Importantly, the Act prohibits an examinee from failing to answer a question put to them on the basis that the answer may incriminate them or make the examinee liable for a penalty.
Public examinations may be conducted for a variety of reasons. They are usually conducted to gather information from parties which have been uncooperative or unwilling to provide information when requested, or in circumstances where the insolvency practitioner considers that they may have a claim against the party being examined and wishes to acquire further information prior to commencing any legal action.
The Act allows for the examinee to have a solicitor present to represent them during the examination, however, their involvement is ordinarily limited to objecting when they consider the question does not relate to the examinable affairs of the company. The solicitor does have the right to pose questions to the examinee to allow them to explain or qualify any answers or evidence given.
The public examination process can be expensive with costs ranging from $10,000 up to $100,000, or more in complex matters depending on the number of examinees and other factors. The examination itself is usually conducted by a barrister after having been briefed by a solicitor. However, it is not mandatory that a barrister conduct the examination, rather a solicitor or the insolvency practitioner may do so.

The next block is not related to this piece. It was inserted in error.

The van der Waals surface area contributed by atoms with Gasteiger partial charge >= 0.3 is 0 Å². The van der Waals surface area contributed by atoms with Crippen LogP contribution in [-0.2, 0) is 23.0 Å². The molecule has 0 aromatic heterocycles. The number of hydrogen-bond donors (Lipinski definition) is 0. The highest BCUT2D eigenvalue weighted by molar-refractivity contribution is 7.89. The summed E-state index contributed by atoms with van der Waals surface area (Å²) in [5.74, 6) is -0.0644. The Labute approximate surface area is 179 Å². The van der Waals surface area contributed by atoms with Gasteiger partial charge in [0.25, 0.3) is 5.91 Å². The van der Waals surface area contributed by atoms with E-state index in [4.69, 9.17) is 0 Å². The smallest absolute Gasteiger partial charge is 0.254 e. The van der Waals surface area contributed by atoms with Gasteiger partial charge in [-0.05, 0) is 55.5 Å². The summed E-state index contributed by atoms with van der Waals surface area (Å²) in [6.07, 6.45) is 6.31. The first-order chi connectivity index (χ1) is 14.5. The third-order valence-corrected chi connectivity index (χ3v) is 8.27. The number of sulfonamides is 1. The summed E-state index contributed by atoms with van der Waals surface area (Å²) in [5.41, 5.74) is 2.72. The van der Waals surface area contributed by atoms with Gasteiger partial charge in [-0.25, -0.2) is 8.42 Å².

Where an insolvency practitioner lacks funding to conduct public examinations, they may offer creditors the opportunity to fund the insolvency practitioner to conduct these examinations. While creditors are often hesitant to provide funding in circumstances where they have already suffered loss as a result of the insolvency, it may be in creditors’ interests to provide funding if there is scope for the examinations to result in recoveries being made or if it otherwise assists a creditor with its own enquiries.
Prior to providing funding, creditors need to consider the merits of a public examination and discuss with their insolvency practitioner what they hope to obtain in the way of evidence and information from the public examination.